BEA 2011: E-book Future, Google, and Facts May 25, 2011
Google, everyone's favorite 800-lb. gorilla, held a panel discussion on Tuesday and a presentation on Wednesday to parse the significance of the e-book explosion and to explain Google Books’ position in it.
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On Tuesday, before a standing-room-only crowd, Google Books’ director of strategic partnerships, Tom Turvey, moderated a panel on the present and future of e-books, quizzing four publishing execs on the impact and importance of the format: Andrew Savikas, O’Reilly Media’s v-p of digital initiatives; Evan Schnittman, Bloomsbury’s managing director of group sales and marketing; Amanda Close, v-p of digital sales and business development at Random House; and David Steinberger, CEO of Perseus.
The conversation began with the question of discovery: by far, the most common way for readers to find out about new books and authors is by browsing in a physical store. What e-book sellers have now, said Perseus’s Steinberger, is a system that’s “good for hunters, but not as good for gatherers”: it’s easy to find a book if you know what you’re looking for, but the virtual world offers nothing for the casual browser comparable to the bricks-and-mortar experience. Still, Steinberger and others see a “big lift” in midlist e-books “not easily found in the physical world” because of their limited appeal: e-book copies of PublicAffairs’s lauded but niche-y history title Dancing in the Glory of Monsters account for 62% of its total sales. This same phenomenon applies to backlist titles no longer in print, giving the long tail a “disproportionate lift.”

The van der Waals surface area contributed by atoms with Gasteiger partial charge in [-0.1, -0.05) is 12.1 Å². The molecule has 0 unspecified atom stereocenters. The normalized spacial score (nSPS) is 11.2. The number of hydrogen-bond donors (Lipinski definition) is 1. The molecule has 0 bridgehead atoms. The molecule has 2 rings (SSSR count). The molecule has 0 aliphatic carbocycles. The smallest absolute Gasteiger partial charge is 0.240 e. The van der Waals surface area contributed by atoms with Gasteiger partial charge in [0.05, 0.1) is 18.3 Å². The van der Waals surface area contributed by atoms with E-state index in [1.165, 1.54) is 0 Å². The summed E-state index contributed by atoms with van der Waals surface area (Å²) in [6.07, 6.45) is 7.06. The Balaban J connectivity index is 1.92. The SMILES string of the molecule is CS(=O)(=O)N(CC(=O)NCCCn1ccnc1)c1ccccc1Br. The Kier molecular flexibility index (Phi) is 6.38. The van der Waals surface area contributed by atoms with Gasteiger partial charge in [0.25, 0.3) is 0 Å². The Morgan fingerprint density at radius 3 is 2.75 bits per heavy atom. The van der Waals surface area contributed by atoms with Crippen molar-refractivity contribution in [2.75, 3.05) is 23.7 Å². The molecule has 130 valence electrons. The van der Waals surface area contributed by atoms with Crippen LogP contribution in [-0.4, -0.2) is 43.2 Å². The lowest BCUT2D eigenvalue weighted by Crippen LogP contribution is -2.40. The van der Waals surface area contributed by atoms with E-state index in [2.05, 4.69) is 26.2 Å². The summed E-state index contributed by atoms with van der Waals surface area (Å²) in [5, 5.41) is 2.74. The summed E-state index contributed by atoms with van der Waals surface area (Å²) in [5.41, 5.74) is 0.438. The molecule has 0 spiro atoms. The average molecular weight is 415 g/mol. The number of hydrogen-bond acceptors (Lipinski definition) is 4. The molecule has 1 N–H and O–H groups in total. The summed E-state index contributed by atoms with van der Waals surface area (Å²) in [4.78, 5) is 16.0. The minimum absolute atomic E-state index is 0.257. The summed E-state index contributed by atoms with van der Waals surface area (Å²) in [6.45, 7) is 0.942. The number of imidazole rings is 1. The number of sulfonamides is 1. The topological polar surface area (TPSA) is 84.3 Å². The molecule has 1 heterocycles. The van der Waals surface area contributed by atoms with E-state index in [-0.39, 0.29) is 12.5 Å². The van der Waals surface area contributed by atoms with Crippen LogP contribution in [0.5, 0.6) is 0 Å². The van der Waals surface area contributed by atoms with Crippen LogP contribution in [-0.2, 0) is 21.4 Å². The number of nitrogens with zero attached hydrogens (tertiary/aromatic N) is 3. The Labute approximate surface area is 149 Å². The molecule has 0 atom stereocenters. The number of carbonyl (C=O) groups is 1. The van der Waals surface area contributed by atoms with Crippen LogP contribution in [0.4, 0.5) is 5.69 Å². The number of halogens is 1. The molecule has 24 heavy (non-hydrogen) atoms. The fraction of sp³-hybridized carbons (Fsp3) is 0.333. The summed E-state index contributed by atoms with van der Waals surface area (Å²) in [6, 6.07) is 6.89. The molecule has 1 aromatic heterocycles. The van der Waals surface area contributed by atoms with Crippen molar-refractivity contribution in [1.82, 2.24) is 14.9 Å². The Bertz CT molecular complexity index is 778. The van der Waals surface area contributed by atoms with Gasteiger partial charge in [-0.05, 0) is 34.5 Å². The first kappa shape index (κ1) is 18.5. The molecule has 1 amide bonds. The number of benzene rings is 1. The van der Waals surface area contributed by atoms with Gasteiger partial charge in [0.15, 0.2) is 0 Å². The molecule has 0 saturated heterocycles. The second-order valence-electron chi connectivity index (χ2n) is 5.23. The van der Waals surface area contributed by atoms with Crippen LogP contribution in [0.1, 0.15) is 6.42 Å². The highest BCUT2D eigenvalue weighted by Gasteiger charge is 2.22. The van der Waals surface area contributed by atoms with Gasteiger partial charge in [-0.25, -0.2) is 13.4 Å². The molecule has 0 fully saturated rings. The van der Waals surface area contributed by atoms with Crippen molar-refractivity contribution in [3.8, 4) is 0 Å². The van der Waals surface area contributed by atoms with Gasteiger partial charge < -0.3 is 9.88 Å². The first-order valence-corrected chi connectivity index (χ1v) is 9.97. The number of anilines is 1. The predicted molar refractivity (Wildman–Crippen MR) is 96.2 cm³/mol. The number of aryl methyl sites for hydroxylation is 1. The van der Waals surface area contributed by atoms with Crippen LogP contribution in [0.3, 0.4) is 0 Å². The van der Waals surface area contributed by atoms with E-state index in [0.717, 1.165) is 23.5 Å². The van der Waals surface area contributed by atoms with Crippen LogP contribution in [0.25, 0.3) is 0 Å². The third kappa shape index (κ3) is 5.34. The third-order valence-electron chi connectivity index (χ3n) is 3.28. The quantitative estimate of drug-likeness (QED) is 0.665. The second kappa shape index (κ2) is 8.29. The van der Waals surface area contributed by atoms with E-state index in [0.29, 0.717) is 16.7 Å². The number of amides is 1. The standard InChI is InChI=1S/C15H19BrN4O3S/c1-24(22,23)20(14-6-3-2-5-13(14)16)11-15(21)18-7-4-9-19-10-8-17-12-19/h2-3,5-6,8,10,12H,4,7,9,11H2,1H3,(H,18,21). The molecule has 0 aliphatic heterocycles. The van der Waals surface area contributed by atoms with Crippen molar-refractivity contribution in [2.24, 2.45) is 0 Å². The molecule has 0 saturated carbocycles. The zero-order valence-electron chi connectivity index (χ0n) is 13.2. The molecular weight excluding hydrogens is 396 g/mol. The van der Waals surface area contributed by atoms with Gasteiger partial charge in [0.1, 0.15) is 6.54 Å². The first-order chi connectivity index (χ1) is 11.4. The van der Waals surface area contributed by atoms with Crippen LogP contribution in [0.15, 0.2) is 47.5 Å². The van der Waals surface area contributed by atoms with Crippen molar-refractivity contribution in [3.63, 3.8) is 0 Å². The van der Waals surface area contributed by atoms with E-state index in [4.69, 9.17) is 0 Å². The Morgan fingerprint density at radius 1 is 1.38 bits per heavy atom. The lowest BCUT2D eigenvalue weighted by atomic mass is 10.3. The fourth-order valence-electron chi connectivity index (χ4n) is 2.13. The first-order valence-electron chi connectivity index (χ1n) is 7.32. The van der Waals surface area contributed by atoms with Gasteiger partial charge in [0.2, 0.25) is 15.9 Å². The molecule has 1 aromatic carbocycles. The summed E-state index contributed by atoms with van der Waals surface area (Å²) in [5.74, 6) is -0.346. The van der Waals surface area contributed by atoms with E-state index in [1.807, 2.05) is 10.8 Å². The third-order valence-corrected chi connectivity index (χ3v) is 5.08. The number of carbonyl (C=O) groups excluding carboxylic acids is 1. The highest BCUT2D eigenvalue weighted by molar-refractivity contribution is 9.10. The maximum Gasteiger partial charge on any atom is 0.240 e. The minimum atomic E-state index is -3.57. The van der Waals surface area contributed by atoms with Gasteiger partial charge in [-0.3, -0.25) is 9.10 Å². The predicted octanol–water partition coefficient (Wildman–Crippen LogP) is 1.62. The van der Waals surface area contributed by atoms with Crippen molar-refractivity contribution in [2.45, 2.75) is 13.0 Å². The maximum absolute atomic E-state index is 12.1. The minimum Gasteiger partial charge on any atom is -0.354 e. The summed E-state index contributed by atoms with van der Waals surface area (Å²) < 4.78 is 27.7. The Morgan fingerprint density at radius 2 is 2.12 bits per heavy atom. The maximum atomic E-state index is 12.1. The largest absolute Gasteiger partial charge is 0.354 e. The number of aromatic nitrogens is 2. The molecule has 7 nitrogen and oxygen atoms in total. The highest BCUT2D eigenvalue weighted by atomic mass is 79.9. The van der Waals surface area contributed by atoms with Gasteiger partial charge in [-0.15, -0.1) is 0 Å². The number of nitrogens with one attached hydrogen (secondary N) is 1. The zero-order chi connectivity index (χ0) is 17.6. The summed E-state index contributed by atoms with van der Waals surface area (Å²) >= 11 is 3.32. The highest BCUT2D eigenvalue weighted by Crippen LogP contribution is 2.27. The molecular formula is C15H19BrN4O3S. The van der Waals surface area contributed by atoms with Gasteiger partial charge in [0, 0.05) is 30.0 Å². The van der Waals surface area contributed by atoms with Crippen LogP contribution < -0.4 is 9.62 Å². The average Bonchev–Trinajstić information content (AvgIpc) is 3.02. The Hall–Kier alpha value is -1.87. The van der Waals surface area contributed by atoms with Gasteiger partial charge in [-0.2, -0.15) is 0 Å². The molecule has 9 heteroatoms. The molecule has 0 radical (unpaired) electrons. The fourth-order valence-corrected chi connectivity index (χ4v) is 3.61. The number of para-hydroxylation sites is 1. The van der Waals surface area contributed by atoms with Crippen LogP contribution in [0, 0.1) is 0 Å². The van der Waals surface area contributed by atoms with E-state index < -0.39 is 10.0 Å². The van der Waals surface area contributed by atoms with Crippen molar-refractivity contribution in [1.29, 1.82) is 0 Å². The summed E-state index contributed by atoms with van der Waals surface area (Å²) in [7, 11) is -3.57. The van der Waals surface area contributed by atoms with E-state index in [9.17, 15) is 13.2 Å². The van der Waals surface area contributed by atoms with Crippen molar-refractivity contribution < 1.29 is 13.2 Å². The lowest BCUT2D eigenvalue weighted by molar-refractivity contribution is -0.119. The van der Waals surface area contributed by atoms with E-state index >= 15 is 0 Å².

Read the complete article HERE.
It is notable that:
"No figures were given regarding sales at the 250 independent bricks-and-mortar stores that opted into the Google eBooks program through the ABA’s IndieCommerce Web system."
The Poisoned Pen being one of those 250, I'd be interested in those figures. Our business model was just not compatible with what IndieCommerce Web system was offering. Fortunately, technology is moving at a fast enough pace, we think there will be a model that will allow us to sell e-books effectively in the next 6 months. Stay tuned...